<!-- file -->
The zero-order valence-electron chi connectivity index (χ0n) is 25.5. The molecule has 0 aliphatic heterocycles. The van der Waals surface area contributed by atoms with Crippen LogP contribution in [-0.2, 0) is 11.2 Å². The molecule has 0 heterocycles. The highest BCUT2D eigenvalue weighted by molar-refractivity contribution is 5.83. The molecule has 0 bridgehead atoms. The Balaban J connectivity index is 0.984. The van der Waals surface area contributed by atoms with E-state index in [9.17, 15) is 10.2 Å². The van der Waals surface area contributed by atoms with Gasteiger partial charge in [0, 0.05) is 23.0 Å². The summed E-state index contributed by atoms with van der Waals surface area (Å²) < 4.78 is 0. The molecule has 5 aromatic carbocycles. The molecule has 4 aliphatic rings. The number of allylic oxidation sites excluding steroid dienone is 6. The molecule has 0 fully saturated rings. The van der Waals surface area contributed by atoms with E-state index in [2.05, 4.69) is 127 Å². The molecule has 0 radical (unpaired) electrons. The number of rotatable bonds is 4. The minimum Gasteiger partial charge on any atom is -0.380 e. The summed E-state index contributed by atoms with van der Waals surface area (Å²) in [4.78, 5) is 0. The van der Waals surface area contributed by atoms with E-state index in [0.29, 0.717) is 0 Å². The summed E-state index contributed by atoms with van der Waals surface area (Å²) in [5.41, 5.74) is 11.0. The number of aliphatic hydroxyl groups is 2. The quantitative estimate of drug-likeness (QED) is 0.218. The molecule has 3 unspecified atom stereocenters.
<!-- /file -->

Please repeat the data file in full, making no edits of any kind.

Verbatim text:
The zero-order valence-electron chi connectivity index (χ0n) is 25.5. The molecule has 0 aliphatic heterocycles. The van der Waals surface area contributed by atoms with Crippen LogP contribution in [-0.2, 0) is 11.2 Å². The molecule has 0 heterocycles. The highest BCUT2D eigenvalue weighted by molar-refractivity contribution is 5.83. The molecule has 0 bridgehead atoms. The Balaban J connectivity index is 0.984. The van der Waals surface area contributed by atoms with E-state index in [9.17, 15) is 10.2 Å². The van der Waals surface area contributed by atoms with Gasteiger partial charge in [0, 0.05) is 23.0 Å². The summed E-state index contributed by atoms with van der Waals surface area (Å²) < 4.78 is 0. The molecule has 5 aromatic carbocycles. The molecule has 4 aliphatic rings. The number of allylic oxidation sites excluding steroid dienone is 6. The molecule has 0 fully saturated rings. The van der Waals surface area contributed by atoms with E-state index in [2.05, 4.69) is 127 Å². The molecule has 0 radical (unpaired) electrons. The number of rotatable bonds is 4. The minimum Gasteiger partial charge on any atom is -0.380 e. The summed E-state index contributed by atoms with van der Waals surface area (Å²) in [4.78, 5) is 0. The van der Waals surface area contributed by atoms with E-state index in [0.29, 0.717) is 0 Å². The summed E-state index contributed by atoms with van der Waals surface area (Å²) in [5.41, 5.74) is 11.0. The number of aliphatic hydroxyl groups is 2. The quantitative estimate of drug-likeness (QED) is 0.218. The molecule has 3 unspecified atom stereocenters.